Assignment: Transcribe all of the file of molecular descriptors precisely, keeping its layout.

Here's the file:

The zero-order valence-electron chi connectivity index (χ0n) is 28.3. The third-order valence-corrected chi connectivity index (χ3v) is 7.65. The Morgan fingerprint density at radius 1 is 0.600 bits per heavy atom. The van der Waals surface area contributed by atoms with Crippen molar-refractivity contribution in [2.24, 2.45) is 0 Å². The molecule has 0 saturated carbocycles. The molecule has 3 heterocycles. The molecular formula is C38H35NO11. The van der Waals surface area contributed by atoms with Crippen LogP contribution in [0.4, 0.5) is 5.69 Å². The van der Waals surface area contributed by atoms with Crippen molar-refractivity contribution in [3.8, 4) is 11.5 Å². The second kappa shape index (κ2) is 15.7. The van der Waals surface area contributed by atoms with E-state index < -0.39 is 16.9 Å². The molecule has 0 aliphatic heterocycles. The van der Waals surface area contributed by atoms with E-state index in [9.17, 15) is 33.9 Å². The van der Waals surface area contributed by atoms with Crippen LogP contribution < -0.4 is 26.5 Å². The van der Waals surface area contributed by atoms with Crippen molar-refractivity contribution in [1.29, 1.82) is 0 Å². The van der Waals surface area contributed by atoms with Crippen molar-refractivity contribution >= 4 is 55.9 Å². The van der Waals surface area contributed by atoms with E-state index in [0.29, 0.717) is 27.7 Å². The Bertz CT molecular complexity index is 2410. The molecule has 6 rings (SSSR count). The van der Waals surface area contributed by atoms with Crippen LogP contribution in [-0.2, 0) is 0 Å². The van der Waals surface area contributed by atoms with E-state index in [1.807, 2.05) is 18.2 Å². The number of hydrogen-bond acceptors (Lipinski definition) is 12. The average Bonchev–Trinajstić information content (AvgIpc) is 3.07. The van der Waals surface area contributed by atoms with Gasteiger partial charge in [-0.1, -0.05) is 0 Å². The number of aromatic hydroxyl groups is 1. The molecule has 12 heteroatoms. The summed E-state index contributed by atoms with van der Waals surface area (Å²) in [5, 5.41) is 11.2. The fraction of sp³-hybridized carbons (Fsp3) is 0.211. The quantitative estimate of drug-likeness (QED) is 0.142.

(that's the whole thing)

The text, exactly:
The zero-order valence-electron chi connectivity index (χ0n) is 28.3. The third-order valence-corrected chi connectivity index (χ3v) is 7.65. The Morgan fingerprint density at radius 1 is 0.600 bits per heavy atom. The van der Waals surface area contributed by atoms with Crippen molar-refractivity contribution in [2.24, 2.45) is 0 Å². The molecule has 0 saturated carbocycles. The molecule has 3 heterocycles. The molecular formula is C38H35NO11. The van der Waals surface area contributed by atoms with Crippen LogP contribution in [0.4, 0.5) is 5.69 Å². The van der Waals surface area contributed by atoms with Crippen molar-refractivity contribution in [3.8, 4) is 11.5 Å². The second kappa shape index (κ2) is 15.7. The van der Waals surface area contributed by atoms with E-state index < -0.39 is 16.9 Å². The molecule has 0 aliphatic heterocycles. The van der Waals surface area contributed by atoms with E-state index in [9.17, 15) is 33.9 Å². The van der Waals surface area contributed by atoms with Crippen LogP contribution < -0.4 is 26.5 Å². The van der Waals surface area contributed by atoms with Crippen molar-refractivity contribution in [1.29, 1.82) is 0 Å². The van der Waals surface area contributed by atoms with Crippen molar-refractivity contribution >= 4 is 55.9 Å². The van der Waals surface area contributed by atoms with E-state index in [0.29, 0.717) is 27.7 Å². The Bertz CT molecular complexity index is 2410. The molecule has 6 rings (SSSR count). The van der Waals surface area contributed by atoms with Crippen LogP contribution in [-0.2, 0) is 0 Å². The van der Waals surface area contributed by atoms with E-state index in [1.807, 2.05) is 18.2 Å². The number of hydrogen-bond acceptors (Lipinski definition) is 12. The average Bonchev–Trinajstić information content (AvgIpc) is 3.07. The van der Waals surface area contributed by atoms with Gasteiger partial charge in [-0.1, -0.05) is 0 Å². The number of aromatic hydroxyl groups is 1. The molecule has 12 heteroatoms. The summed E-state index contributed by atoms with van der Waals surface area (Å²) in [5, 5.41) is 11.2. The fraction of sp³-hybridized carbons (Fsp3) is 0.211. The quantitative estimate of drug-likeness (QED) is 0.142.